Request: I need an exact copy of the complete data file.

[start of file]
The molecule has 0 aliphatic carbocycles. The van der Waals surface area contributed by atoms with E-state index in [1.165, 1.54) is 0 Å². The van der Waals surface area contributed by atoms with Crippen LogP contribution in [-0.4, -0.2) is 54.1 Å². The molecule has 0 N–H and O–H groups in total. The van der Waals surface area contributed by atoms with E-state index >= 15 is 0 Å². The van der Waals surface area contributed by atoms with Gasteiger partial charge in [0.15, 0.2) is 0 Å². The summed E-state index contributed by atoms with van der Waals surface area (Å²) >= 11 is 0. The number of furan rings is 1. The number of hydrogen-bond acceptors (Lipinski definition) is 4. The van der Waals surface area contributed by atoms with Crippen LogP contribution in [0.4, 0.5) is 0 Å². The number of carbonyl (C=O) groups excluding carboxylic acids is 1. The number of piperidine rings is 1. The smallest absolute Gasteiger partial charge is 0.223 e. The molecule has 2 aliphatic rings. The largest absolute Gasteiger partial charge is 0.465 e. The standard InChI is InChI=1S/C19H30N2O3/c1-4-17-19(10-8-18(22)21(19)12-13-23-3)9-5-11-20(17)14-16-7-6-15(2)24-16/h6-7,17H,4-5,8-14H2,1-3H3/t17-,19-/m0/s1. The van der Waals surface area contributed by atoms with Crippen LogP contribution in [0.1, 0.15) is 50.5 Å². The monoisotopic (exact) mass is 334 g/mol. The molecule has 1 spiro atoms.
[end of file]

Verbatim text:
The molecule has 0 aliphatic carbocycles. The van der Waals surface area contributed by atoms with E-state index in [1.165, 1.54) is 0 Å². The van der Waals surface area contributed by atoms with Crippen LogP contribution in [-0.4, -0.2) is 54.1 Å². The molecule has 0 N–H and O–H groups in total. The van der Waals surface area contributed by atoms with E-state index >= 15 is 0 Å². The van der Waals surface area contributed by atoms with Gasteiger partial charge in [0.15, 0.2) is 0 Å². The summed E-state index contributed by atoms with van der Waals surface area (Å²) >= 11 is 0. The number of furan rings is 1. The number of hydrogen-bond acceptors (Lipinski definition) is 4. The van der Waals surface area contributed by atoms with Crippen LogP contribution in [0.4, 0.5) is 0 Å². The number of carbonyl (C=O) groups excluding carboxylic acids is 1. The number of piperidine rings is 1. The smallest absolute Gasteiger partial charge is 0.223 e. The molecule has 2 aliphatic rings. The largest absolute Gasteiger partial charge is 0.465 e. The standard InChI is InChI=1S/C19H30N2O3/c1-4-17-19(10-8-18(22)21(19)12-13-23-3)9-5-11-20(17)14-16-7-6-15(2)24-16/h6-7,17H,4-5,8-14H2,1-3H3/t17-,19-/m0/s1. The van der Waals surface area contributed by atoms with Crippen LogP contribution in [0.1, 0.15) is 50.5 Å². The monoisotopic (exact) mass is 334 g/mol. The molecule has 1 spiro atoms.